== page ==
“Give me the child until he is seven and I will give you the man.” It’s impossible to talk about the Up series without beginning with this Jesuit maxim.
It was 1964, Cassius Clay was the heavyweight champion of boxing, Nikita Khrushchev was ousted from Soviet power, and a still wet-behind-the-ears Michael Apted (later, director of Coal Miner’s Daughter and Gorillas in the Mist, among others) interviewed fourteen 7-year-olds from England for a Granada Television documentary.
The premise was simple. The results were anything, but. Take fourteen children from all social backgrounds, visit them at the age of seven, and document their day-to-day lives, their current views, and the goals they and their families have for them.
Then, every seven years, Michael Apted and the documentary crew check in to see whether or not the children are still on the path that was outlined for them seven years prior, and whether or not their social background has any bearing on this journey.
Those seven-year-olds are now 49 years old and a number not only have children of their own, but grandchildren who are nearly the same age they were when the Up series began over forty years ago.
Via DVD, I was able to watch these children age nearly forty years in a span of two weeks. I felt like the Time Traveler in H.G. Wells’ Time Machine. These children grew up right before my eyes. And on Tuesday, October 9th, the PBS series POV will air the latest reunion, with 49-Up.
Tony went from an un-focused seven-year-old who wanted to be a jockey, to an un-focused adult who tried and failed at being a jockey, became a cabbie, dabbled in acting, and struggled with being monogamous to his wife. In 49 Up, we not only learn Tony’s marriage has survived his infidelity, but that his family has moved yet again. Give me Tony until he is seven, and I will give you the man.
And then there’s John, whose life seemed to follow the “script.” As a seven-year-old, John was an upper class child in a pre-preparatory school who already read newspapers to track politics and revealed his goals of going not just to college, but to Oxford, in particular. In subsequent Up series installments, not only has John gone to Oxford, but he has had great success in being a litigator. Give me John until he is seven, and I will give you the man.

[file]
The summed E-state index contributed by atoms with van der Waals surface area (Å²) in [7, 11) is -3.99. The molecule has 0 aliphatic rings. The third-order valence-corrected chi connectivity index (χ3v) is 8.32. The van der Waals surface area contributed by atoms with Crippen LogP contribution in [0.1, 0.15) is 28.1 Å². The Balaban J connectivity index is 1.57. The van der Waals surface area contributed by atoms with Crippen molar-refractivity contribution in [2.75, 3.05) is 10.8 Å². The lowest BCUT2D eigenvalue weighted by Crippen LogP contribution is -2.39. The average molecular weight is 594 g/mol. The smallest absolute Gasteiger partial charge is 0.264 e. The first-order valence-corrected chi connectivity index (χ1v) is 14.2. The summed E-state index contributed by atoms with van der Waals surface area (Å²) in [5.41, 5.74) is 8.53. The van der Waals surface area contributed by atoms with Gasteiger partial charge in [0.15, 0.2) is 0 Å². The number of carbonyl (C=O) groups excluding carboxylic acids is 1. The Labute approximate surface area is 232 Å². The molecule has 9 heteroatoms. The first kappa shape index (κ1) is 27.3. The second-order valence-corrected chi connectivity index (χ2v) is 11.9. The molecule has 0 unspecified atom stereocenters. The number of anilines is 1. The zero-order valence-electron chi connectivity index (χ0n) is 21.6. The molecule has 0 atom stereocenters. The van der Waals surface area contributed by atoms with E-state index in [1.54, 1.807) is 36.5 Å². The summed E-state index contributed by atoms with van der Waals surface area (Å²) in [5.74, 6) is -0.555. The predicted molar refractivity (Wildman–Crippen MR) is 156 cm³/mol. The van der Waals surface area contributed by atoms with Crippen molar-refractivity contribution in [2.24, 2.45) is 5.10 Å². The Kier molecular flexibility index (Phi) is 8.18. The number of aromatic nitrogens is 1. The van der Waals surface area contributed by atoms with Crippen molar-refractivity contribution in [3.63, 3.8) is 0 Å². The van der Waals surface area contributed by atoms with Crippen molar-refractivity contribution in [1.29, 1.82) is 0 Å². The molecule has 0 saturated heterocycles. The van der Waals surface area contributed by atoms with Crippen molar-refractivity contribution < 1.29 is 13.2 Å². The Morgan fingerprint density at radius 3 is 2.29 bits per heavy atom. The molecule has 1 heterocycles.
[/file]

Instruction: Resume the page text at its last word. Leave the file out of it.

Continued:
But perhaps, the most intriguing person each and every installment, is Neil. Neil has been the exception to the maxim. At the age of seven, Neil is a bubbly child full of excitement at the world. He exclaims that he wants to be an astronaut. By the age of fourteen, the smile has given way to a more serious exploration of life’s likelihoods. By 21 Up, Neil is working odd jobs and squatting in a flat. Within another seven years, Neil is homeless and wandering; living off the government. No longer the chipper child of seven, Neil struggles with depression, thoughts of suicide, and even worries that he may be too comfortable with the possibility that he is beginning to “go mad.” By 35 and 42 Up, Neil is still homeless, but a passion for politics has given him enough drive and hope, providing viewers with the first glimpse of the potential for turning things around by the time of 49 Up.
Over the years, some of the children have decided to bow out of an installment or two. But 49 Up brings us the biggest return of subjects, since the original. Tony, Bruce, Symon, Suzy, Neil, Paul, Sue, Jackie, John, Andrew, Nick, and Lynn have returned, with only Charles and Peter remaining absent.
Is class structure important, growing up in England? At the core, are you basically the same person at seven as you will be as an adult? Furthermore, is your life essentially decided by the time you turn seven? The seven installments of this series would, for the most part, answer yes to all.
The participants may argue otherwise, as John did in an earlier installment. In it, he claims the Up series makes it look like everything is predetermined. But, as he argues, it doesn’t show the sleepless nights spent studying and working, in order to make those 7-year-old dreams of Oxford University a reality.
You can decide for yourself which side of the fence you’re on when PBS airs 49 Up on Tuesday, October 9th.